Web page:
The music is ending at the Federal Reserve, but the central bank will continue dancing around in hopes the economy picks up its tempo.
It has been more than a year since the Fed began what is called Operation Twist. (Yes, it’s named after the Chubby Checker song. The last time the strategy was used, The Twist topped the music charts.) The idea behind the monetary twist is to lower long-term interest rates with the goal of spurring consumers and companies to borrow and spend money.
It has worked. Kind of. If you can qualify for a loan, interest rates are low. Consumers are back spending money on cars and houses. Companies, though, remain misers.
The Fed is scheduled to end the operation at the end of the year.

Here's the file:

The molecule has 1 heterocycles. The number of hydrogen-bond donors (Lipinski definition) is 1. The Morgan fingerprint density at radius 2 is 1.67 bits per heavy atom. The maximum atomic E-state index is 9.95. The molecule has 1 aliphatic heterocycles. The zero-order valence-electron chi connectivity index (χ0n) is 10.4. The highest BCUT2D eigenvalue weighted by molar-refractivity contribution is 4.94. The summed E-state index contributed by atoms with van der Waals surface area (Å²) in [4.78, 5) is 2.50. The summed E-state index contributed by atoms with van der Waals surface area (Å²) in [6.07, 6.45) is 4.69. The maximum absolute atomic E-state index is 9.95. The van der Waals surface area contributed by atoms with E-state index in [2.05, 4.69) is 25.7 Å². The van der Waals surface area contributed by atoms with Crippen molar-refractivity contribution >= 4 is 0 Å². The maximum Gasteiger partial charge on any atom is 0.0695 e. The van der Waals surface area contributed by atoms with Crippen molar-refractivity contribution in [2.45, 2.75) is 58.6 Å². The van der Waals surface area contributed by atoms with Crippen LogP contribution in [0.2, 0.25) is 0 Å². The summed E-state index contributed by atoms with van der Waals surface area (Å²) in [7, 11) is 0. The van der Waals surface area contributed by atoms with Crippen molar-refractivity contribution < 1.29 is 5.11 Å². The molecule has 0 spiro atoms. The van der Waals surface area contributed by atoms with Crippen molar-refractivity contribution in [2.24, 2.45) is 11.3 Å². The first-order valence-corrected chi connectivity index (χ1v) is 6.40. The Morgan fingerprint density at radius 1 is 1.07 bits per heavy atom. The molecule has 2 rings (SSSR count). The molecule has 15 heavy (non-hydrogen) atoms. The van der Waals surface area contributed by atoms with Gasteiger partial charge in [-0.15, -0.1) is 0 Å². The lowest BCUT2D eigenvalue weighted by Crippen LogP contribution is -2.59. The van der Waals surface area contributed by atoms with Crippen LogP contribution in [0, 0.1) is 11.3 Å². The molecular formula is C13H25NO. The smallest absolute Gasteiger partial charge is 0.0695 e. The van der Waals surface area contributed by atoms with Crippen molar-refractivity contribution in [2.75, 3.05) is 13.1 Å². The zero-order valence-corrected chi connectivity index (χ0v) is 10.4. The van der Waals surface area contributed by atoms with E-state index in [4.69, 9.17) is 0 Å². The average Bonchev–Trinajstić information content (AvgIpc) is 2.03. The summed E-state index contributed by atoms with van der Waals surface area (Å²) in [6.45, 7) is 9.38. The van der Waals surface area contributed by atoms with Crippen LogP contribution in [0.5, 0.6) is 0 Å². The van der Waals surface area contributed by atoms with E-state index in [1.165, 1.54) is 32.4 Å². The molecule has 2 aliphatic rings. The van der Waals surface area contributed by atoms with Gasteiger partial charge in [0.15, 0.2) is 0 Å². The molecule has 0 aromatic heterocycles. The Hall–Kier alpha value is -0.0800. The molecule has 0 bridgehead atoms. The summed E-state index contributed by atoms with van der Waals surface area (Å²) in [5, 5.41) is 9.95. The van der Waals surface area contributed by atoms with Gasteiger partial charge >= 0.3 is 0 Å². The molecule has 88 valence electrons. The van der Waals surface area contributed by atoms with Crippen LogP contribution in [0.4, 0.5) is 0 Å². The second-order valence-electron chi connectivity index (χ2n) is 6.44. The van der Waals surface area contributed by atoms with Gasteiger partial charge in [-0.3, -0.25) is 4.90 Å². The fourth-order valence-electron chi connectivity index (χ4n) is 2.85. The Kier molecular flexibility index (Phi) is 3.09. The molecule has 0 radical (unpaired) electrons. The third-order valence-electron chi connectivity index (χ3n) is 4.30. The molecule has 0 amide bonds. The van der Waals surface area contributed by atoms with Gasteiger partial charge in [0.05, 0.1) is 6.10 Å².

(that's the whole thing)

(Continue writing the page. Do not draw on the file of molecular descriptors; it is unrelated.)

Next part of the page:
On Tuesday and Wednesday in the week ahead, the Federal Reserve’s policymakers will meet to debate the effectiveness of all their twisting.
They will discuss what could happen if the music stops or slows down, and they will decide if they want to change their tune from mild concern about the economy to one of outright worry.
Unfortunately for the central bank, consumers, business and the federal government are not in tune with one another.
The government is gridlocked, and businesses are fearful even though consumer confidence is running high.
That economic dissonance makes striking the right chord for the Federal Reserve tough.
Tom Hudson is anchor and managing editor of Nightly Business Report, produced by NBR Worldwide and distributed nationally by American Public Television. In South Florida, the show is broadcast at 7 p.m. weekdays on Channel 2. Follow him on Twitter, @HudsonNBR.